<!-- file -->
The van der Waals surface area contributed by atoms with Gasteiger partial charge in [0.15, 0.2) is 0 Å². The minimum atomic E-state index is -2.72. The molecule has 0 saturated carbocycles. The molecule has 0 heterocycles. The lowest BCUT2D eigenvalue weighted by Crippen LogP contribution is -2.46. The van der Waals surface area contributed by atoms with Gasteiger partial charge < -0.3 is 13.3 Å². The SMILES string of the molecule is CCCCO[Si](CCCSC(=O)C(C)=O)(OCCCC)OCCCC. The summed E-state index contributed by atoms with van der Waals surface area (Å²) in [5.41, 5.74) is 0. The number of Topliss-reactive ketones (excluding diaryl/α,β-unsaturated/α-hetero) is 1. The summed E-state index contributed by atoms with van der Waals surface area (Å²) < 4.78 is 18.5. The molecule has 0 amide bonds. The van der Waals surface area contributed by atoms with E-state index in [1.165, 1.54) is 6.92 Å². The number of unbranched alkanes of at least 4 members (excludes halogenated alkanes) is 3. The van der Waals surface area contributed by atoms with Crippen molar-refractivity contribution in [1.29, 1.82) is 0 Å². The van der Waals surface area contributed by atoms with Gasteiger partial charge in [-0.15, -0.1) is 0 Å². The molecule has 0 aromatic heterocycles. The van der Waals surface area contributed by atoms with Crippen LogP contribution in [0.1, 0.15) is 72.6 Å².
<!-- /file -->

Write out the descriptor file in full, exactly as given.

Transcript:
The van der Waals surface area contributed by atoms with Gasteiger partial charge in [0.15, 0.2) is 0 Å². The minimum atomic E-state index is -2.72. The molecule has 0 saturated carbocycles. The molecule has 0 heterocycles. The lowest BCUT2D eigenvalue weighted by Crippen LogP contribution is -2.46. The van der Waals surface area contributed by atoms with Gasteiger partial charge < -0.3 is 13.3 Å². The SMILES string of the molecule is CCCCO[Si](CCCSC(=O)C(C)=O)(OCCCC)OCCCC. The summed E-state index contributed by atoms with van der Waals surface area (Å²) in [5.41, 5.74) is 0. The number of Topliss-reactive ketones (excluding diaryl/α,β-unsaturated/α-hetero) is 1. The summed E-state index contributed by atoms with van der Waals surface area (Å²) < 4.78 is 18.5. The molecule has 0 amide bonds. The van der Waals surface area contributed by atoms with E-state index in [1.165, 1.54) is 6.92 Å². The number of unbranched alkanes of at least 4 members (excludes halogenated alkanes) is 3. The van der Waals surface area contributed by atoms with Crippen molar-refractivity contribution in [1.29, 1.82) is 0 Å². The van der Waals surface area contributed by atoms with Gasteiger partial charge in [-0.15, -0.1) is 0 Å². The molecule has 0 aromatic heterocycles. The van der Waals surface area contributed by atoms with Crippen LogP contribution in [0.1, 0.15) is 72.6 Å².